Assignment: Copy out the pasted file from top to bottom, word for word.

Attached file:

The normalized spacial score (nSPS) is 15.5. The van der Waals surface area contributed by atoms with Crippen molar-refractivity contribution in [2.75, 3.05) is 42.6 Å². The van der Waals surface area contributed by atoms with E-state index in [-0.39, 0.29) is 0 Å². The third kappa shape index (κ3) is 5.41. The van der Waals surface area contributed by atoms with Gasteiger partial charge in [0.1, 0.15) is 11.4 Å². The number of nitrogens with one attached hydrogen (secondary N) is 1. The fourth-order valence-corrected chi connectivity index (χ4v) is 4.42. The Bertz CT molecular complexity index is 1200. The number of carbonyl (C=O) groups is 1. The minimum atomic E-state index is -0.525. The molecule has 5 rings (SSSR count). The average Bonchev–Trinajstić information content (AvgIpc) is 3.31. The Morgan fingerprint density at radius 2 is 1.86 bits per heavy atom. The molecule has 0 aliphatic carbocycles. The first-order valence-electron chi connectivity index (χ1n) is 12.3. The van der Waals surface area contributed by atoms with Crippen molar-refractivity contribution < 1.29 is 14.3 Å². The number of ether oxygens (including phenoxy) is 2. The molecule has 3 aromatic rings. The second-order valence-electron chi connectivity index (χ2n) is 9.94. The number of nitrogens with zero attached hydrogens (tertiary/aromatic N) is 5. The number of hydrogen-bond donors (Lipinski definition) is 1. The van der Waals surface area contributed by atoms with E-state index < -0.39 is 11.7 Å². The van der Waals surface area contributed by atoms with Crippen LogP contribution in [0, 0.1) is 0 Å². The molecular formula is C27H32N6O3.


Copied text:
The normalized spacial score (nSPS) is 15.5. The van der Waals surface area contributed by atoms with Crippen molar-refractivity contribution in [2.75, 3.05) is 42.6 Å². The van der Waals surface area contributed by atoms with E-state index in [-0.39, 0.29) is 0 Å². The third kappa shape index (κ3) is 5.41. The van der Waals surface area contributed by atoms with Gasteiger partial charge in [0.1, 0.15) is 11.4 Å². The number of nitrogens with one attached hydrogen (secondary N) is 1. The fourth-order valence-corrected chi connectivity index (χ4v) is 4.42. The Bertz CT molecular complexity index is 1200. The number of carbonyl (C=O) groups is 1. The minimum atomic E-state index is -0.525. The molecule has 5 rings (SSSR count). The average Bonchev–Trinajstić information content (AvgIpc) is 3.31. The Morgan fingerprint density at radius 2 is 1.86 bits per heavy atom. The molecule has 0 aliphatic carbocycles. The first-order valence-electron chi connectivity index (χ1n) is 12.3. The van der Waals surface area contributed by atoms with Crippen molar-refractivity contribution < 1.29 is 14.3 Å². The number of ether oxygens (including phenoxy) is 2. The molecule has 3 aromatic rings. The second-order valence-electron chi connectivity index (χ2n) is 9.94. The number of nitrogens with zero attached hydrogens (tertiary/aromatic N) is 5. The number of hydrogen-bond donors (Lipinski definition) is 1. The van der Waals surface area contributed by atoms with E-state index < -0.39 is 11.7 Å². The van der Waals surface area contributed by atoms with Crippen LogP contribution in [0, 0.1) is 0 Å². The molecular formula is C27H32N6O3.